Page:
In my marketing strategy role, I’ve been recently focusing on the idea of people-centric engagement because, as we all know, as social and mobile technologies become increasingly pervasive, the opportunity to engage people in new ways is profoundly changing the way we operate. Individuals empowered by technology expect to engage with brands when and how they want; organizations are tasked with encouraging and supporting collaboration for employees, customers, and citizens while keeping an unrelenting focus on user experience. How can they do this, while safeguarding the integrity of both the business and the brand?
It’s a complicated challenge to deliver a personalized and valuable experience – one that is challenging brands to metamorphosis to truly engage with their customers and would-be customers through understanding what they want (through analytics), providing them what they want (through valuable content and storytelling), and when and where they want through a consistent omni-channel brand experience (mobile, Web, and physical).
It means putting people at the center, to create open and authentic ways of engaging with individuals instead of segments or categories. This is possible today like at no other time in history because of the convergence of technologies for social, mobile, cloud, and security. This convergence is giving organizations and brands the means to meet people where they are. It is arming them with the data and the expertise required to personalize every human-to-human interaction. And it is giving them the credibility that is the foundation of trust. In fact, 80 percent of individuals are willing to exchange personal information for a personalized offering (IBM 2013 Annual Report, page 21) with brands they trust to keep their information safe.
The wonders of technology are impressive, it’s true, but in order to effectively engage with people we must look back to some of our intrinsic and ancient human qualities: storytelling, substance, empathy, and the value of specialized skills and talents. All of which is made most daunting to brands by the rapidity of the change and the fact that multiple shifts are occurring simultaneously…and the changes will keep coming!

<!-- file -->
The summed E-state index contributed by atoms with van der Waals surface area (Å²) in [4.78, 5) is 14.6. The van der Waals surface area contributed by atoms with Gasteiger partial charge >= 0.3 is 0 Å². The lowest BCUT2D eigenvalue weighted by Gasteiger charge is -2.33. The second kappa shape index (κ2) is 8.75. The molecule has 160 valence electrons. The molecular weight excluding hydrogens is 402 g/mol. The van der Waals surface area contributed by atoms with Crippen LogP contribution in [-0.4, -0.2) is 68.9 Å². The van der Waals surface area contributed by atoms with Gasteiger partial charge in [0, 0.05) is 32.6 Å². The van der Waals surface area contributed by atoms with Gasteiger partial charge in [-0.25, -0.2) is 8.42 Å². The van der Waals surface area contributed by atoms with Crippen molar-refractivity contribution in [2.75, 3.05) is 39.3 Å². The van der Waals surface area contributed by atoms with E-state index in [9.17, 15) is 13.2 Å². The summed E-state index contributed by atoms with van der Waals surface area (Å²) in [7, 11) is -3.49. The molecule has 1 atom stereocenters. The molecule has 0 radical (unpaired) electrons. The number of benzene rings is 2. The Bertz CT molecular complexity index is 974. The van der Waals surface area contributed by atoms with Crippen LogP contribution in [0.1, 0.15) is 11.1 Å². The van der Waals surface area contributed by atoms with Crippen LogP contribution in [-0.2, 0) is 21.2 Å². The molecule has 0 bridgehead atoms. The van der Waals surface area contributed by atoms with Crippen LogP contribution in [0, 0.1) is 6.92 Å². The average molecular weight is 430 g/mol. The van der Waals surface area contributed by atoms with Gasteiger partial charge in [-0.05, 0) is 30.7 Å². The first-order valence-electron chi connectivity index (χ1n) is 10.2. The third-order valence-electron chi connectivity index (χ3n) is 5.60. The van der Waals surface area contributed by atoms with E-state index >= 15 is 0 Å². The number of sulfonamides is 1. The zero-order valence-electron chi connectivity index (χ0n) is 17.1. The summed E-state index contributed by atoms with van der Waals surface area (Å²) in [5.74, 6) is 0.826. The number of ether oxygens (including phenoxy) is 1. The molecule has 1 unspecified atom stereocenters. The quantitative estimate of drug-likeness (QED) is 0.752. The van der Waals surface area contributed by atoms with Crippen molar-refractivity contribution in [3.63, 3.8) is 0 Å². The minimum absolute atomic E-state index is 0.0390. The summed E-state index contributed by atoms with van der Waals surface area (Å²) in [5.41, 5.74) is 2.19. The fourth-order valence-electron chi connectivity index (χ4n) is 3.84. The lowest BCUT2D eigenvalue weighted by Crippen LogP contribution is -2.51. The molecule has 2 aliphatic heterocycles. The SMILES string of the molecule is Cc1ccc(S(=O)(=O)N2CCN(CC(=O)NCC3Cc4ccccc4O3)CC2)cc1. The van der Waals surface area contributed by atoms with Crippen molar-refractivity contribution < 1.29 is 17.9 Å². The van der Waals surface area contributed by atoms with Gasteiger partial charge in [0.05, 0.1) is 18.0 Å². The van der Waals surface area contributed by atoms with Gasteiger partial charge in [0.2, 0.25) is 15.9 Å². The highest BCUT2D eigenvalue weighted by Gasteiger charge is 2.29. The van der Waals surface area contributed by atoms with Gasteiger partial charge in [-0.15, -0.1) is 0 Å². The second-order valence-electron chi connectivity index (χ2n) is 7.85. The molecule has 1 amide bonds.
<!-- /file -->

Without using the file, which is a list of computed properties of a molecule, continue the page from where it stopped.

As we know by the growing “buzzwordiness,” storytelling is becoming an ever-increasingly important art for us all to engage with one another – person-to-person to cut through the barrage of messages we’re presented with at every given moment. We now need to heighten our focus on creating an emotional connection. I love how Pilar Alessandra describes successful brand storytelling in an interview with Buddy Scalera:
Years back there was this wonderful commercial that always made me cry. In it, a grandfather affectionately holds his arms out to his granddaughter. She toddles toward him… then passes right through him. It was an anti-smoking ad. And it made its point by telling the story of a smoker who’d missed out on his life.
To me, that’s when brands make their point best – by telling us stories. Rather than showcase the brand, tell a story about the need for or effect of a brand, and your audience will pay attention.
As a marketer, I believe the power of storytelling comes to life through the need to relate to your audience – it is true customer centricity. To do so, we must truly understand our audience. I’ve discussed how important analytics is to this understanding in the past (and will again); right now, however, I’d like to focus on the human-side of understanding (understand (ˌʌndəˈstænd): ( tr ) to be sympathetic to or compatible with: we understand each other): empathy. Because digital technology is increasingly transparent, it requires us all to be more authentic, sincere, and empathetic. It also allows us to be fun, personable, and relatable – both as individuals showing more of our true, full selves or as a brand that can create a more human persona.